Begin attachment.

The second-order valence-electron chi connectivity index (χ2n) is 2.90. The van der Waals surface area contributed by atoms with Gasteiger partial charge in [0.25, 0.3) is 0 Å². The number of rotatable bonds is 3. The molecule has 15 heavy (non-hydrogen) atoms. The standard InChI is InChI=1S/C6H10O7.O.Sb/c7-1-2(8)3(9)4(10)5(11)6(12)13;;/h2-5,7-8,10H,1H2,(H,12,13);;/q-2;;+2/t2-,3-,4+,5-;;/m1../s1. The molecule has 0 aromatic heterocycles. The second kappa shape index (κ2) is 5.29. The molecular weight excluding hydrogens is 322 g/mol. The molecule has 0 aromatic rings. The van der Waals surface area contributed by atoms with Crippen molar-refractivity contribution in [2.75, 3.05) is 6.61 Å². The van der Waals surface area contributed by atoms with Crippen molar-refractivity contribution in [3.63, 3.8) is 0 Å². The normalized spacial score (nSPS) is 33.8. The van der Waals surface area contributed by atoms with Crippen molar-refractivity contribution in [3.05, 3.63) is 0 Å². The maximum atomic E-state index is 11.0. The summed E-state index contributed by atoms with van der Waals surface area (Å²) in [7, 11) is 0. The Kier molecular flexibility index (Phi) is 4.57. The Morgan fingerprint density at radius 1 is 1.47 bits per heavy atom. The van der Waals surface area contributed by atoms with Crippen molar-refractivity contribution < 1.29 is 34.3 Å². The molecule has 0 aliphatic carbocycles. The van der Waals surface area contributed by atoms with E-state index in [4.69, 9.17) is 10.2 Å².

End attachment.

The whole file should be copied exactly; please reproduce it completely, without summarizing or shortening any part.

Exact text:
The second-order valence-electron chi connectivity index (χ2n) is 2.90. The van der Waals surface area contributed by atoms with Gasteiger partial charge in [0.25, 0.3) is 0 Å². The number of rotatable bonds is 3. The molecule has 15 heavy (non-hydrogen) atoms. The standard InChI is InChI=1S/C6H10O7.O.Sb/c7-1-2(8)3(9)4(10)5(11)6(12)13;;/h2-5,7-8,10H,1H2,(H,12,13);;/q-2;;+2/t2-,3-,4+,5-;;/m1../s1. The molecule has 0 aromatic heterocycles. The second kappa shape index (κ2) is 5.29. The molecular weight excluding hydrogens is 322 g/mol. The molecule has 0 aromatic rings. The van der Waals surface area contributed by atoms with Crippen molar-refractivity contribution in [2.75, 3.05) is 6.61 Å². The van der Waals surface area contributed by atoms with Crippen molar-refractivity contribution in [3.63, 3.8) is 0 Å². The normalized spacial score (nSPS) is 33.8. The van der Waals surface area contributed by atoms with Crippen molar-refractivity contribution in [3.05, 3.63) is 0 Å². The maximum atomic E-state index is 11.0. The summed E-state index contributed by atoms with van der Waals surface area (Å²) in [7, 11) is 0. The Kier molecular flexibility index (Phi) is 4.57. The Morgan fingerprint density at radius 1 is 1.47 bits per heavy atom. The van der Waals surface area contributed by atoms with Crippen molar-refractivity contribution < 1.29 is 34.3 Å². The molecule has 0 aliphatic carbocycles. The van der Waals surface area contributed by atoms with E-state index in [4.69, 9.17) is 10.2 Å².